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‘Inhumane’ to hold NZ boy in Australian detention centre

Article – RNZ

Holding young people and adults together in immigration detention is “inhumane”, an immigration lawyer says in light of a New Zealand teenager being held in these conditions.‘Inhumane’ to hold NZ boy in Australian detention centre

Edward Gay, Reporter

Holding young people and adults together in immigration detention is “inhumane”, an immigration lawyer says in light of a New Zealand teenager being held in these conditions.

A New Zealand boy, younger than 18, is being held in Australia in a Melbourne detention centre with adults, according to Australia’s Department of Home Affairs. However, authorities have refused to reveal details of his conditions, despite repeated requests from RNZ. He is being held with another young person aged 16 or 17 and is one of 199 New Zealanders being held in centres across Australia.

Australian lawyer Greg Barns had represented immigration detainees and said locking up a boy because he was in breach of his visa was a new low for his country.

“Immigration detention centres are not designed for children.

“He would have none of the supports that you would, for example, have in a youth justice facility.

“He would be exposed to adults, not have family supports and, most importantly, he would be lacking any of the psychological supports that are also necessary when you’re dealing with young people.”

Australia had an appalling record, Mr Barns said.

“This is another breach of international human rights law by the Australian government. It’s certainly a breach on the Convention on the Rights of the Child, of which Australia is a signatory.

“It’s an inhumane practice because immigration detention is designed for short term stays – it’s not designed for children.”

Refugee Council of Australia figures of people in detention

Key nationalities of people in detention: New Zealand (199), Sri Lanka (115), Iran (114), Iran (103)

Number of children: in detention facilities (under 5), in Nauru Regional Processing Centre (22), in community detention (179), and in the community on a bridging visa E (3,103)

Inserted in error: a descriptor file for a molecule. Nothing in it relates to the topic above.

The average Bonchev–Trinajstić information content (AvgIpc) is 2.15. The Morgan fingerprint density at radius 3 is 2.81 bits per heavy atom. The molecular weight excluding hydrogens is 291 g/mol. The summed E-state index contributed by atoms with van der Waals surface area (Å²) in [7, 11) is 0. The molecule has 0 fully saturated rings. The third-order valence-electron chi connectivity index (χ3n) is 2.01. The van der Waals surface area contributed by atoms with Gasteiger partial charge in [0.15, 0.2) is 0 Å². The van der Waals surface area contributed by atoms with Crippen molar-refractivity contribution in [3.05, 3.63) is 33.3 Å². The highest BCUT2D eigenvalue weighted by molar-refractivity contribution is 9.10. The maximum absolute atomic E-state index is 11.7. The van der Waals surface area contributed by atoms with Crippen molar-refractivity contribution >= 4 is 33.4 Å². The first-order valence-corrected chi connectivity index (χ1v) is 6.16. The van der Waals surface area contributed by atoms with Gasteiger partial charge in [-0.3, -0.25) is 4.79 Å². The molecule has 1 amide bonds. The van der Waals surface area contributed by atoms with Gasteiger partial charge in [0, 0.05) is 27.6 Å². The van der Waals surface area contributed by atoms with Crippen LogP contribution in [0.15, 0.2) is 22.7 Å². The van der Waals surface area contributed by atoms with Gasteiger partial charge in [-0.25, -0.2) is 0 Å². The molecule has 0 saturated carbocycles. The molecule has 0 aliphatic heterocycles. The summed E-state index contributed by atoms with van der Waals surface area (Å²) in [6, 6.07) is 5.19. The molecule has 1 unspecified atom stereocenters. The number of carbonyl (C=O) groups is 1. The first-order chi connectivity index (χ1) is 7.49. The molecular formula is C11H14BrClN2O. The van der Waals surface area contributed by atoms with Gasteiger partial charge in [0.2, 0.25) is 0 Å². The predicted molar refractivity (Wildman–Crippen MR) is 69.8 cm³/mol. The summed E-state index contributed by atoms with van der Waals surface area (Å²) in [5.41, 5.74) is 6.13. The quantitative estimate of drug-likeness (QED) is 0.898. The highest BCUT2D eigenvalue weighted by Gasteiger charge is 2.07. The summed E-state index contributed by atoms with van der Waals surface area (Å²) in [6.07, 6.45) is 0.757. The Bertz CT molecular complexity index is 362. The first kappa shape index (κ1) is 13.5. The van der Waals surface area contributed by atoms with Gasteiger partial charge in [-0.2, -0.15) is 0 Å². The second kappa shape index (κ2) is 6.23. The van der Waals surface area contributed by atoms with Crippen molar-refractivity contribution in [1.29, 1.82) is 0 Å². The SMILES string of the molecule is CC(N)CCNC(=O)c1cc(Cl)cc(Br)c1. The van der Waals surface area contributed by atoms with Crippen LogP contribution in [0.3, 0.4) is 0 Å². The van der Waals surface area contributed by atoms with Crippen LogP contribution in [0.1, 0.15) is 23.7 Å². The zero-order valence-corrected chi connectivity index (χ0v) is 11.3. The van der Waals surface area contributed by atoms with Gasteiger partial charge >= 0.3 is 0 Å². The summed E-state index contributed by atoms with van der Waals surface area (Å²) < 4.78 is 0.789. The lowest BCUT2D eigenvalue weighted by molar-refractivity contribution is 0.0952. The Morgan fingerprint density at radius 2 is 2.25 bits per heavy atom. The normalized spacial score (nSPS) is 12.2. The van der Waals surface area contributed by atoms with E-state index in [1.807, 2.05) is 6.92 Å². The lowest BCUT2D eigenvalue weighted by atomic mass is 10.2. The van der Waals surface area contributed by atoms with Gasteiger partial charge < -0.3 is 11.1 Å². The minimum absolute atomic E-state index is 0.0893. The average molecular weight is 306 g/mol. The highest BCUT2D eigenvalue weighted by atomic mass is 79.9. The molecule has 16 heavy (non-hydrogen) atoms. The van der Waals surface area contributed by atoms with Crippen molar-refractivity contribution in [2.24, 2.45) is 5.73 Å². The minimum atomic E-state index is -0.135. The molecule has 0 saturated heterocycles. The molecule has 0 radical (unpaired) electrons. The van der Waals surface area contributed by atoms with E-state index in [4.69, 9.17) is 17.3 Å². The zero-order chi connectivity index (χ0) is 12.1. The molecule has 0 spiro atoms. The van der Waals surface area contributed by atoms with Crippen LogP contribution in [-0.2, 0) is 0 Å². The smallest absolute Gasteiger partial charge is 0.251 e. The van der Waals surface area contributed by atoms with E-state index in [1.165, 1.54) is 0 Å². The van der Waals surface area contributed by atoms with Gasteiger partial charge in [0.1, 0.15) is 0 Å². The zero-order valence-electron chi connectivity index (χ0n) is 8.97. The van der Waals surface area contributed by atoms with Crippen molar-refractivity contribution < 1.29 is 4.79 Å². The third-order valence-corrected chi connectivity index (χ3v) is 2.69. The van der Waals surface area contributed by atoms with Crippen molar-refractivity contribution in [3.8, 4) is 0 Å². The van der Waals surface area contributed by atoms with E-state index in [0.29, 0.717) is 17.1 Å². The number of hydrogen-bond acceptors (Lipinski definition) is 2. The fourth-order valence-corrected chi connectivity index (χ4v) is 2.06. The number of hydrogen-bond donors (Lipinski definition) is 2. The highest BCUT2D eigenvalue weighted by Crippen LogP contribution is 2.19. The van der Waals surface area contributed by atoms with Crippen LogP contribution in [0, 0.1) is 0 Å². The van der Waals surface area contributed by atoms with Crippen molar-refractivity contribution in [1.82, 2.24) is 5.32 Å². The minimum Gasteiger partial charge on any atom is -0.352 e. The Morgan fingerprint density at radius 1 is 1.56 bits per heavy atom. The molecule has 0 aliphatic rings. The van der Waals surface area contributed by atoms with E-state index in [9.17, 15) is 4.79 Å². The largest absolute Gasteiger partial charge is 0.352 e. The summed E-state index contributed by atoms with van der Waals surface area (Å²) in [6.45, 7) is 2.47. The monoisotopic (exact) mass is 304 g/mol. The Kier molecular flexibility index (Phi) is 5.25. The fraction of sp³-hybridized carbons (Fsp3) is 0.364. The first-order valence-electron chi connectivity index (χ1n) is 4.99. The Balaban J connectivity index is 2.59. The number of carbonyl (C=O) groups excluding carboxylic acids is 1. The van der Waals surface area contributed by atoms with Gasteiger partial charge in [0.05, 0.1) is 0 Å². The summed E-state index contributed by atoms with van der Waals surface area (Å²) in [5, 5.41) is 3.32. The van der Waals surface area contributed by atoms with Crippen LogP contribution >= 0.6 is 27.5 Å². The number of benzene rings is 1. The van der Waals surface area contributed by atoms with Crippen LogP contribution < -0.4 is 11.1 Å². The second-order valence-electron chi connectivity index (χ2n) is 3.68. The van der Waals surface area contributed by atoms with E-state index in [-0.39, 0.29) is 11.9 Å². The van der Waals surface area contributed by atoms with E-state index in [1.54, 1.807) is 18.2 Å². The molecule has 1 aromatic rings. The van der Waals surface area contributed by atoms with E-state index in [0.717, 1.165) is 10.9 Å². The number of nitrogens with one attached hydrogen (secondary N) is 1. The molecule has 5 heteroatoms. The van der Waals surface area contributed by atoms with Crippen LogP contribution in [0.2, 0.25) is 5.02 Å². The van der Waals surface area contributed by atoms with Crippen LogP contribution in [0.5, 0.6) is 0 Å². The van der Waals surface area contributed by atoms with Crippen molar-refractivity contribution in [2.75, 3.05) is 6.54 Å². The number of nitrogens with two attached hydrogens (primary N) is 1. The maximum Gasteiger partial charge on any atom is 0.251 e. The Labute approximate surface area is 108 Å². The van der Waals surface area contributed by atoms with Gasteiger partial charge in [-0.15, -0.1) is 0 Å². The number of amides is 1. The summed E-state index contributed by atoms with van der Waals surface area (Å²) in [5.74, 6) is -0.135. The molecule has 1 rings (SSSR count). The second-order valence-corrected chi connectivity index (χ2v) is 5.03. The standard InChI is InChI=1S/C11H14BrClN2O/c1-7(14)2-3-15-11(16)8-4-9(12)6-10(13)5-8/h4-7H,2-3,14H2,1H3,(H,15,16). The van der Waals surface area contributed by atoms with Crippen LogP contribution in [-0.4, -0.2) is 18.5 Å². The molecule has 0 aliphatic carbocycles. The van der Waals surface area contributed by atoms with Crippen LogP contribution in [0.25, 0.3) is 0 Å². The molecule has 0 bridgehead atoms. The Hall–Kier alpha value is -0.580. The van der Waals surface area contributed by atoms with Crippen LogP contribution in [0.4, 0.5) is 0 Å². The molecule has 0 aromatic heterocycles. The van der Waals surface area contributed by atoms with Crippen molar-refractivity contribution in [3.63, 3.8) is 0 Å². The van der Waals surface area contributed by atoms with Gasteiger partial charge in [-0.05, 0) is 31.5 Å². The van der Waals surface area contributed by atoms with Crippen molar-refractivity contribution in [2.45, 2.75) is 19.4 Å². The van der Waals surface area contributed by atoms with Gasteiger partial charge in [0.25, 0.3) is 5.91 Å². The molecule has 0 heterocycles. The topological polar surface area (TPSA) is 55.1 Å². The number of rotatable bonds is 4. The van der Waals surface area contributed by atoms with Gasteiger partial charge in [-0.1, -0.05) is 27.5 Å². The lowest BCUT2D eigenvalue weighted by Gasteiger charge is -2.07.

Average length of detention: 416 days, with 263 people having spent more than 730 days in detention

Numbers of people held in detention because they came seeking asylum by boat: 335, who have been there an average of 826 days

Number of people in community detention: 452, from Iran (242), stateless (52) or from Sri Lanka (41), with 271 people having spent more than 730 days in community detention

Numbers of people in held detention: 1,308 with key sites being Villawood (520), Christmas Island (330), and Yongah Hill (242)

Mr Barns said some people had been held in detention centres for two years while they waited for their cases to be processed.

Most New Zealanders were held after their visas have been cancelled. They faced deportation if they did not pass Australia’s character test – the most common reason for failing is having been jailed for more than a year.

Police Minister Stuart Nash declined an interview but in a statement said he hoped any decision about the boy would be guided by an independent assessment of his best interests.

“We have expressed concern to the Australian government about the application of the visa cancellation provisions of Australia’s Migration Act to young persons.”

Mr Nash had been given details of the conditions in which the boy was being held.

“We understand that the young person shares a bedroom with another young person, but mixes with adults in the low-security detention facility over the course of the day.”

The boy had received consular services from New Zealand officials and police, and Oranga Tamariki were prepared to respond should he be deported.

Detention was the last resort used by the courts because it led to poorer outcomes, Mr Barns said.

“And particularly with a young person, if they’re then taken from detention in the youth justice setting and then shunted into the immigration detention system where there is in fact no support available for young people, and they’re then exposed to an adult environment for a length of period that is not defined, and removed from their family, one can’t imagine greater damage being done to a young person.”

Despite repeated phone calls over two days, Australian immigration authorities declined to answer questions from RNZ.

RNZ was unable to find out why the boy is in detention, how long he has been held, his age, if any safeguards have been put in place, and whether he is able to complete education.

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